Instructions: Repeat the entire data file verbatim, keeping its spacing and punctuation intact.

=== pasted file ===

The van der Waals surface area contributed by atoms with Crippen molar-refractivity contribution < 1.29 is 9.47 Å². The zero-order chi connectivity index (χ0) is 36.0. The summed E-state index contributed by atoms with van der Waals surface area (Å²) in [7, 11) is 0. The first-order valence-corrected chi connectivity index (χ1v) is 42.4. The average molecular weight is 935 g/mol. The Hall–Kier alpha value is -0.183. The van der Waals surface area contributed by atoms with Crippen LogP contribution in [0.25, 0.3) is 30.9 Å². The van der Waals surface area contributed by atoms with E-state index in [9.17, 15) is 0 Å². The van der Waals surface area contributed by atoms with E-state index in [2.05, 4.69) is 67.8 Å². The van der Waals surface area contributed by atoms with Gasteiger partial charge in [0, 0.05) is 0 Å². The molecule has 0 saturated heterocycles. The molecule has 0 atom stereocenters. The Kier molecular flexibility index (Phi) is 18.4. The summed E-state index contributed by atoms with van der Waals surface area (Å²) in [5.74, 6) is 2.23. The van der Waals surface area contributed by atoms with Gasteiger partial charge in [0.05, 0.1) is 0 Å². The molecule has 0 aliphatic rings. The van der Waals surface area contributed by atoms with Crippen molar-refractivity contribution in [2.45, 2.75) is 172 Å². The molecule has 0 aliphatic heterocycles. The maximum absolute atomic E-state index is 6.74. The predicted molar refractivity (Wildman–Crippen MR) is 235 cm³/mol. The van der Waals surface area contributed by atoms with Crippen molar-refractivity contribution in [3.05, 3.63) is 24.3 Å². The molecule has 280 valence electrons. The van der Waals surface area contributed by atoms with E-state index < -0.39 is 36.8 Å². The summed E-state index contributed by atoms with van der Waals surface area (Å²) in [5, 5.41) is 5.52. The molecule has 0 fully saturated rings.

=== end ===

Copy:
The van der Waals surface area contributed by atoms with Crippen molar-refractivity contribution < 1.29 is 9.47 Å². The zero-order chi connectivity index (χ0) is 36.0. The summed E-state index contributed by atoms with van der Waals surface area (Å²) in [7, 11) is 0. The first-order valence-corrected chi connectivity index (χ1v) is 42.4. The average molecular weight is 935 g/mol. The Hall–Kier alpha value is -0.183. The van der Waals surface area contributed by atoms with Crippen LogP contribution in [0.25, 0.3) is 30.9 Å². The van der Waals surface area contributed by atoms with E-state index in [9.17, 15) is 0 Å². The van der Waals surface area contributed by atoms with E-state index in [2.05, 4.69) is 67.8 Å². The van der Waals surface area contributed by atoms with Gasteiger partial charge in [0, 0.05) is 0 Å². The molecule has 0 saturated heterocycles. The molecule has 0 atom stereocenters. The Kier molecular flexibility index (Phi) is 18.4. The summed E-state index contributed by atoms with van der Waals surface area (Å²) in [5.74, 6) is 2.23. The van der Waals surface area contributed by atoms with Gasteiger partial charge in [0.05, 0.1) is 0 Å². The molecule has 0 aliphatic rings. The van der Waals surface area contributed by atoms with Crippen molar-refractivity contribution in [2.45, 2.75) is 172 Å². The molecule has 0 aliphatic heterocycles. The maximum absolute atomic E-state index is 6.74. The predicted molar refractivity (Wildman–Crippen MR) is 235 cm³/mol. The van der Waals surface area contributed by atoms with Crippen molar-refractivity contribution in [3.05, 3.63) is 24.3 Å². The molecule has 280 valence electrons. The van der Waals surface area contributed by atoms with E-state index < -0.39 is 36.8 Å². The summed E-state index contributed by atoms with van der Waals surface area (Å²) in [5, 5.41) is 5.52. The molecule has 0 fully saturated rings.